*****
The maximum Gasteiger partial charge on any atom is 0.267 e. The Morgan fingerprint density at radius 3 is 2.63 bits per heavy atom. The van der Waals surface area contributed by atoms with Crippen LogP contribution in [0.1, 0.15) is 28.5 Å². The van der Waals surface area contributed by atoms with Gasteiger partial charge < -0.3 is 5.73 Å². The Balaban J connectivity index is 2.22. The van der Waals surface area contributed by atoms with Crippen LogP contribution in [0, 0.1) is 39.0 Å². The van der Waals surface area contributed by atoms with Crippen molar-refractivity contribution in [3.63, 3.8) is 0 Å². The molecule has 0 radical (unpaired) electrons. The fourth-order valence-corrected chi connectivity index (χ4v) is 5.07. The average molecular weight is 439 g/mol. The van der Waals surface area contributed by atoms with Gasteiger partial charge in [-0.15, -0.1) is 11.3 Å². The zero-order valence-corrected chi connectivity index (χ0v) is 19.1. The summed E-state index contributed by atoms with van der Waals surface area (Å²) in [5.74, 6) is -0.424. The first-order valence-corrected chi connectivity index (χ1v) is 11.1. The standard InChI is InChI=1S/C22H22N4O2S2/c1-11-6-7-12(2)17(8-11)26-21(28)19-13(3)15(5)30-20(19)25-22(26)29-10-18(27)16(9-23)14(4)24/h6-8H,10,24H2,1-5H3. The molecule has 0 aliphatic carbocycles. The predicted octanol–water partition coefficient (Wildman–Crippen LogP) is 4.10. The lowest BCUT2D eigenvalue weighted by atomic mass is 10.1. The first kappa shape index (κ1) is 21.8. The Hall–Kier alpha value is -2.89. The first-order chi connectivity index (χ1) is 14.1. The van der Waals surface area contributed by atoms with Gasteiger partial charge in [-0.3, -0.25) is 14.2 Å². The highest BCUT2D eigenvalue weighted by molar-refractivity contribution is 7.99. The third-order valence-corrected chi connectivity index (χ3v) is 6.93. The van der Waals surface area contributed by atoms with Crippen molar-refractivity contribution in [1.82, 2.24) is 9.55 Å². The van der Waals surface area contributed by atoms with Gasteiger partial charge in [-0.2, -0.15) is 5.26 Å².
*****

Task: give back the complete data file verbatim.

The maximum Gasteiger partial charge on any atom is 0.267 e. The Morgan fingerprint density at radius 3 is 2.63 bits per heavy atom. The van der Waals surface area contributed by atoms with Crippen LogP contribution in [0.1, 0.15) is 28.5 Å². The van der Waals surface area contributed by atoms with Gasteiger partial charge < -0.3 is 5.73 Å². The Balaban J connectivity index is 2.22. The van der Waals surface area contributed by atoms with Crippen LogP contribution in [0, 0.1) is 39.0 Å². The van der Waals surface area contributed by atoms with Crippen molar-refractivity contribution in [3.63, 3.8) is 0 Å². The molecule has 0 radical (unpaired) electrons. The fourth-order valence-corrected chi connectivity index (χ4v) is 5.07. The average molecular weight is 439 g/mol. The van der Waals surface area contributed by atoms with Gasteiger partial charge in [-0.15, -0.1) is 11.3 Å². The zero-order valence-corrected chi connectivity index (χ0v) is 19.1. The summed E-state index contributed by atoms with van der Waals surface area (Å²) in [5.74, 6) is -0.424. The first-order valence-corrected chi connectivity index (χ1v) is 11.1. The standard InChI is InChI=1S/C22H22N4O2S2/c1-11-6-7-12(2)17(8-11)26-21(28)19-13(3)15(5)30-20(19)25-22(26)29-10-18(27)16(9-23)14(4)24/h6-8H,10,24H2,1-5H3. The molecule has 0 aliphatic carbocycles. The predicted octanol–water partition coefficient (Wildman–Crippen LogP) is 4.10. The lowest BCUT2D eigenvalue weighted by atomic mass is 10.1. The first kappa shape index (κ1) is 21.8. The Hall–Kier alpha value is -2.89. The first-order chi connectivity index (χ1) is 14.1. The van der Waals surface area contributed by atoms with Gasteiger partial charge in [-0.3, -0.25) is 14.2 Å². The highest BCUT2D eigenvalue weighted by molar-refractivity contribution is 7.99. The third-order valence-corrected chi connectivity index (χ3v) is 6.93. The van der Waals surface area contributed by atoms with Crippen molar-refractivity contribution in [1.82, 2.24) is 9.55 Å². The van der Waals surface area contributed by atoms with Gasteiger partial charge in [-0.2, -0.15) is 5.26 Å².